Deary uses the medium of a newspaper to make serious material more accessible to the reader so they approach the piece in "a more relaxed frame of mind than they would a school text", for example in an article about the Massacre at Lidice. Newspapers can also be used to illustrate "mysterious and quite lighthearted" stories, such as those which might appear in a "Sun newspaper". In these circumstances, this medium is used as its subject matter is reminiscent of the other, more recognisable medium. Newspapers extracts, along with letters and diaries are used to tell stories from the perspectives of individual people, to engage the reader into the story. he "[tries] to get away from the objective, and to get [his] readers to view history subjectively".[4]

When writing about events and historical periods that are still in living memory, such as the Second World War, a degree of "sensitivity [needs to be] involved". While the story about an executioner that requires ten hacks to chop someone's head off in Even More Terrible Tudors is comical as contemporary society is so far removed from the event, relatively recent events are controversial to write about as readers may personally know people who died in the war, or may not want to discuss the Holocaust with their children. However, Deary believes that it is important for children to know about these events, and that they cannot be deemed taboo and never spoken of.[4]

The majority of the demographic of Horrible Histories readers are "reluctant readers", who like Deary's series as they can "pick one up, read a small section, and then put it down again". Deary attributes this to the use of short chapters, the fact that one may read the book in a non-linear order, and the varying uses of media in each book, such as quizzes and comic strips.[4] Nikki Gamble writes in her book ICT and literacy that two Year 5 twins appreciated the book's non-linear structure as "you don't have to read [the books] from beginning to of us can, um, read the first chapter and the other one can be reading the last doesn't really matter about the order, does it?"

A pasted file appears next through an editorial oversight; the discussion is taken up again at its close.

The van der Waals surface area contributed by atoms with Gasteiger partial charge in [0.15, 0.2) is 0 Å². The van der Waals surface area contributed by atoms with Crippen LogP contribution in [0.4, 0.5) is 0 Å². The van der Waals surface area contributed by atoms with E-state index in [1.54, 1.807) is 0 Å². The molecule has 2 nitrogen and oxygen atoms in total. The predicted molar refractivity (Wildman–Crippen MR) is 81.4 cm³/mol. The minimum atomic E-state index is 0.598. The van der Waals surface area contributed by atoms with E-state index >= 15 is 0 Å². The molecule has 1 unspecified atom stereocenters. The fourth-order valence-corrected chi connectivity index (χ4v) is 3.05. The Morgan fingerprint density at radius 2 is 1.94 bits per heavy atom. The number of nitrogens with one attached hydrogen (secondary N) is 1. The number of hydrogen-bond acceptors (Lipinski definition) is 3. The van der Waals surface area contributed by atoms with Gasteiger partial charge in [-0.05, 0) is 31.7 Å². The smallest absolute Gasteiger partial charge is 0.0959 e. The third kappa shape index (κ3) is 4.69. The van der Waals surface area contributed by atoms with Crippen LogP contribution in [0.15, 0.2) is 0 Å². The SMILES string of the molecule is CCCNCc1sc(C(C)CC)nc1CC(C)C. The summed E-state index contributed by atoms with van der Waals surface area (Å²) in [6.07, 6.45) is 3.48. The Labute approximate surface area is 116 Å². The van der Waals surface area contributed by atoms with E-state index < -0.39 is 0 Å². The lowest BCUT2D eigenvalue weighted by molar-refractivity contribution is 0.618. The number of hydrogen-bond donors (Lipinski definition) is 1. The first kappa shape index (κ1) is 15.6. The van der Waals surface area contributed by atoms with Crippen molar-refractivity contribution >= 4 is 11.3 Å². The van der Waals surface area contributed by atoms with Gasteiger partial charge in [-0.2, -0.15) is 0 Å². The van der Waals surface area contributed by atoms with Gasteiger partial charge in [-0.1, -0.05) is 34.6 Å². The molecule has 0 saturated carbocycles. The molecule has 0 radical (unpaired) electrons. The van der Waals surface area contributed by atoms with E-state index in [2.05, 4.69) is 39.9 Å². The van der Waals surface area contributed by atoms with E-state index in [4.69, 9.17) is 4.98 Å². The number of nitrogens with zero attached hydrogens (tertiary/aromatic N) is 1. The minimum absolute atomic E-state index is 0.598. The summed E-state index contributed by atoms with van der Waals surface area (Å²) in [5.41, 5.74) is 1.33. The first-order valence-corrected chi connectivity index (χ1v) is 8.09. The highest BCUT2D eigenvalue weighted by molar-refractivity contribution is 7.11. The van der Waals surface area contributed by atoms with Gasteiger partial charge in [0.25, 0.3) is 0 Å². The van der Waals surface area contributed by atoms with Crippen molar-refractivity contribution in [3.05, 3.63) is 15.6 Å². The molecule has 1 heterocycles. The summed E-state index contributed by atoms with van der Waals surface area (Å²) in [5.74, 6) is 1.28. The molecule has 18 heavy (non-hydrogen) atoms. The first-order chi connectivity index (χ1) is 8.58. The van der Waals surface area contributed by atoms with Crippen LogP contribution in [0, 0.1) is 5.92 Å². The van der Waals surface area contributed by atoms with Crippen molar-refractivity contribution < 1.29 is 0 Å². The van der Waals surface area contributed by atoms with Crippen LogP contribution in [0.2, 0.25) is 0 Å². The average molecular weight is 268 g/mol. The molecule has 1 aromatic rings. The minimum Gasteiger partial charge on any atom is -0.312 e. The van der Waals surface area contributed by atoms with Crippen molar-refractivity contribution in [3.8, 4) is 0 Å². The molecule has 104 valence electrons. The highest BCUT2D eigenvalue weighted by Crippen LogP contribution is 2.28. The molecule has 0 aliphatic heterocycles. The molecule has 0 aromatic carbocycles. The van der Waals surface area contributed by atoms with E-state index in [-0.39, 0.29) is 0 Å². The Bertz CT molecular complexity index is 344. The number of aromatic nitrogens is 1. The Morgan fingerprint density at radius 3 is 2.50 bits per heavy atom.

With Horrible Histories I want children to think about how people in certain moments of history felt and also for them to consider what these people were Horrible Histories I'm asking, 'Why do people do what they do?' And, ultimately, 'Why do I behave the way I do?'

The information in the books is presented in an informal way, and the tone of the books is conversational. [2]

you would be disgusted by [Ivan the Terrible's] life story. So I won't tell you. What? You still want to read it? Oh, very well. I'll tell you the story but I'll leave out the gruesome bits.

Book makeoverEdit

On 7 May 2007, the original series of the Horrible Histories books began to be republished with a new look and new content. The new books have altered information on the back cover, an index and a brighter, redesigned front cover.


See The Horrible Histories Collection

Horrible Histories' Brainiest Boffin ContestEdit

In 2003, to celebrate Horrible Histories' 10th anniversary, Scholastic held a contest to find Horrible Histories' Brainiest Boffin. Terry Deary played Quizmaster and through a series of rounds, gradually eliminated five of the six finalists to be invited to the London vaults from 500 applicants. After the sudden death final, Iain Gibbons was crowned the winner. [3]

Tours and ExhibitionsEdit

See Horrible Histories:Tours and Exhibitions

Reception and criticismEdit

The book series has been generally well received. Some reviews from CaptainD [1] gives positive feedback towards the books.

  • A review by Tammy McQuoid at [2] states that "While the book is quite irreverent at times, it does have plenty of historical information in it." citing an example as "the fact that they say the Normans brought the feudal system to England and that Henry II of England said that he wished he could be rid of Thomas a Becket. And then some of Henry's knights took it upon themselves to kill Thomas a Becket, an archbishop." She however does state some positive remarks including "There's plenty more of good, factual history included...I think it's a good idea to mix up unit studies a bit with some educational fun and games."
  • Carole Green of the BBC did a review on the Terrible Tudors play at the Grand Opera House, 2006 [3].She gave a very positive review stating "It was a wonderful evening, very funny and educational without realising it."